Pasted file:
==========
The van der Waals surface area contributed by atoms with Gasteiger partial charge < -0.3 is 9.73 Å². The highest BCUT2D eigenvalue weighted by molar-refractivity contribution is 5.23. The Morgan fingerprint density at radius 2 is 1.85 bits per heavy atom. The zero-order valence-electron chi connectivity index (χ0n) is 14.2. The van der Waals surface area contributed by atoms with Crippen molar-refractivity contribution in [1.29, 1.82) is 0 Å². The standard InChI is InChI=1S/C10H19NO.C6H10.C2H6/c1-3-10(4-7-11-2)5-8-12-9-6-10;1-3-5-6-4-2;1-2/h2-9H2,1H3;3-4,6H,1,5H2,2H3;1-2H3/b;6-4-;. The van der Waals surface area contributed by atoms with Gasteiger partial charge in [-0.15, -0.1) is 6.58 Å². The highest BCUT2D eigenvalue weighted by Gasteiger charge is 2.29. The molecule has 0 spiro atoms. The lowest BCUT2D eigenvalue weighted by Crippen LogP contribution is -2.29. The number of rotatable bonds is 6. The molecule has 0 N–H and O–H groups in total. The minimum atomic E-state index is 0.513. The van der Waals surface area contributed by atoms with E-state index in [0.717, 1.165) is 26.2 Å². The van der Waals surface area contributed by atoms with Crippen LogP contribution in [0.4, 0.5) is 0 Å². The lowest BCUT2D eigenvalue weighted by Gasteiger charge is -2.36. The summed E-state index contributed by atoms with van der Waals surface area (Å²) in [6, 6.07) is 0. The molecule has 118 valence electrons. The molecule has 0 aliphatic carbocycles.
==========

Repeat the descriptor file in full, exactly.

The van der Waals surface area contributed by atoms with Gasteiger partial charge < -0.3 is 9.73 Å². The highest BCUT2D eigenvalue weighted by molar-refractivity contribution is 5.23. The Morgan fingerprint density at radius 2 is 1.85 bits per heavy atom. The zero-order valence-electron chi connectivity index (χ0n) is 14.2. The van der Waals surface area contributed by atoms with Crippen molar-refractivity contribution in [1.29, 1.82) is 0 Å². The standard InChI is InChI=1S/C10H19NO.C6H10.C2H6/c1-3-10(4-7-11-2)5-8-12-9-6-10;1-3-5-6-4-2;1-2/h2-9H2,1H3;3-4,6H,1,5H2,2H3;1-2H3/b;6-4-;. The van der Waals surface area contributed by atoms with Gasteiger partial charge in [-0.15, -0.1) is 6.58 Å². The highest BCUT2D eigenvalue weighted by Gasteiger charge is 2.29. The molecule has 0 spiro atoms. The lowest BCUT2D eigenvalue weighted by Crippen LogP contribution is -2.29. The number of rotatable bonds is 6. The molecule has 0 N–H and O–H groups in total. The minimum atomic E-state index is 0.513. The van der Waals surface area contributed by atoms with E-state index in [0.717, 1.165) is 26.2 Å². The van der Waals surface area contributed by atoms with Crippen LogP contribution in [0.4, 0.5) is 0 Å². The lowest BCUT2D eigenvalue weighted by Gasteiger charge is -2.36. The summed E-state index contributed by atoms with van der Waals surface area (Å²) in [6, 6.07) is 0. The molecule has 118 valence electrons. The molecule has 0 aliphatic carbocycles.